These are aligned with their new Consumer Duty regime;  LTAFs are now legally classed as a type of ‘high-risk investment’, alongside Peer-to-Peer (P2P) lending agreements and qualifying cryptoassets.

From 1 December 2022, the FCA expect risk warnings and summaries from firms promoting the relevant high-risk investments, to be included in their respective marketing communications.

C) ESMA recent FinTech updates

1. ESMA: present initial RRI analysis results

ESMA have proposed to adopt a key retail risk indicators (RRIs) framework within the EU single market.

RRIs are now required given recent market developments, especially “the rise of online- or mobile-based retail trading”.  Specific RRIs areas highlighted by ESMA concern:

  • Inexperienced investors
  • Use of digital tools by younger investors
  • Trading “spikes” during periods of market stress.

ESMA say they will continue analysis to refine and develop their RRIs and intend to “broaden the coverage in terms of the products and markets covered” in due course.

EIOPA are separately developing their RRI methodology covering Solvency II (S2).

2. ESMA consult on DLTR guidelines

Back in June, the EC published a new Regulation to initiate a pilot regime for market infrastructures based on distributed ledger technology (DLTR).  The DLTR is scheduled to begin on 23 March 2023.

ESMA have now issued draft guidelines outlining the forms, formats and templates, for those entities applying for permission to operate a DLT market infrastructure during the pilot regime.

This includes MiFID II firms and / or Centralised Security Depositories.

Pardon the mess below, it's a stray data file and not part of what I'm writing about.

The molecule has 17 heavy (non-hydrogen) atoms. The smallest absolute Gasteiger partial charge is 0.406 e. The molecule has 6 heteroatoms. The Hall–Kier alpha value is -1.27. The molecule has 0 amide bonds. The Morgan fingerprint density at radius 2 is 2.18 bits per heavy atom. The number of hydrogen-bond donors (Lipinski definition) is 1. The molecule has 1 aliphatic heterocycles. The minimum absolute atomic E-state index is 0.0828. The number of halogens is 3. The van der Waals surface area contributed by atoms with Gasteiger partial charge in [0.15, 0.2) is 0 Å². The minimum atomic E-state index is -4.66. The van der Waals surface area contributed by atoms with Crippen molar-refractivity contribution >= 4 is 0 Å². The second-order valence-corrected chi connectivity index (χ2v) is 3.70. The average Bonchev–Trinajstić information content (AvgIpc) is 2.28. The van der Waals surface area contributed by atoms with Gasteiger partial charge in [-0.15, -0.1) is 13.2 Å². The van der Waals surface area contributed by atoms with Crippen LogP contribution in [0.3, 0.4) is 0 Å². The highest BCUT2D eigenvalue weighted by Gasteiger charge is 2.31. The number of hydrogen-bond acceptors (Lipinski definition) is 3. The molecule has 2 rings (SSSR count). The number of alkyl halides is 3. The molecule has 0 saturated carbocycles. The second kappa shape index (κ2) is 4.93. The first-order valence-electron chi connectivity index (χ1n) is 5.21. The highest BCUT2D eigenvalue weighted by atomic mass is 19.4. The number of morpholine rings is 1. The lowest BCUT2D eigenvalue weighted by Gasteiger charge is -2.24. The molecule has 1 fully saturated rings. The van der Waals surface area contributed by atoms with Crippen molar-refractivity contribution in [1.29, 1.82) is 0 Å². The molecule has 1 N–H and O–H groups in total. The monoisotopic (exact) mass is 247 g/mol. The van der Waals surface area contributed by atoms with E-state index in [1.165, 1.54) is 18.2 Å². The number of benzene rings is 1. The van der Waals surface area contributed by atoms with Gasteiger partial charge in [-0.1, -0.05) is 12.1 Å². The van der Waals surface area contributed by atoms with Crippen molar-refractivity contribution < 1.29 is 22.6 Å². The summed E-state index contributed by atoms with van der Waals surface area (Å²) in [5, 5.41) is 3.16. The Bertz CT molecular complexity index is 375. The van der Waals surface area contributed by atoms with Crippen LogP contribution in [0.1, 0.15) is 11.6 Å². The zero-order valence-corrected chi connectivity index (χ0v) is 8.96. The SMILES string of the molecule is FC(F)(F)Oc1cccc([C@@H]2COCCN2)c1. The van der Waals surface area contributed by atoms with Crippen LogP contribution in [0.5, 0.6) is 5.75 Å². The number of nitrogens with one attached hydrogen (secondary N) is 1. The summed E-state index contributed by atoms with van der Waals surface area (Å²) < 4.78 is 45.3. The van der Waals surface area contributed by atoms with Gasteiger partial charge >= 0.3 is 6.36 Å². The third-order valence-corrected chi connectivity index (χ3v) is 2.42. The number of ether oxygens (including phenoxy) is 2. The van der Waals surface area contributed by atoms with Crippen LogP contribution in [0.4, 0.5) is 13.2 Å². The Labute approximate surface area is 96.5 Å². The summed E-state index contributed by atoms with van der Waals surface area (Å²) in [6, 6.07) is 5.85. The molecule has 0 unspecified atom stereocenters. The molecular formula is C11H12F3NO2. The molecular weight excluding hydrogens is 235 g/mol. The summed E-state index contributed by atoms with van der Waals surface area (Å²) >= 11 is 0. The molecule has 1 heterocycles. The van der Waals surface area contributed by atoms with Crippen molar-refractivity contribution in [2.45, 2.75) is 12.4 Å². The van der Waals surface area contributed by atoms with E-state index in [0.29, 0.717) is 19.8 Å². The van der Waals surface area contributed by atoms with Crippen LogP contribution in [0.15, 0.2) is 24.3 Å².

The consultation is open until 9 September 2022.

3. ESMA: “to arm itself with crypto data”

ESMA also recently published a public procurement request to suppliers of trading data on crypto transactions, including spot trades and derivatives.

This relates specifically to crypto off-chain data, with ESMA excluding transactions from blockchain or DLT (which underpins cryptocurrencies, e.g. bitcoin).  Their notice requests coverage to “…encompass all major exchanges and crypto assets so that it provides a fair representation of the crypto market landscape.”

D) Recent market trends

Experts fear “uncompliant” PRIIPs KIDs in 2023

We fast approach the grand UCITS/PRIIPs disclosure changeover on 31 December.

Meanwhile, industry experts observe many fund firms insufficiently prepared in key areas, such as summary risk indicators.  One advisory firm predicts “uncompliant PRIIPs KIDs” will be produced by medium-sized asset managers and “would not underestimate the reputational damage” pending.

Big name crypto ventures continue

Despite the recent global downturn, Abrdn, Schroders, Blackrock and Charles Schwab are the latest big names to announce digital asset ventures. On the other side of the fence, PGIM continue to express scepticism.


Kneip helps clients stay ahead of regulatory changes:

  • Kneip plan to make EPT v2.1 available before 30 Sep 2022 (assuming a prompt conclusion to the consultation).
  • We will support all revised disclosure regimes linked to UCITS / PRIIPs (per EU, UK, CH law) from 1 Jan 2023.
  • We already accommodate evolving long-term investment structures (UK-LTAF, ELTIF), including Annex IV reporting and PRIIPs KIDs where necessary.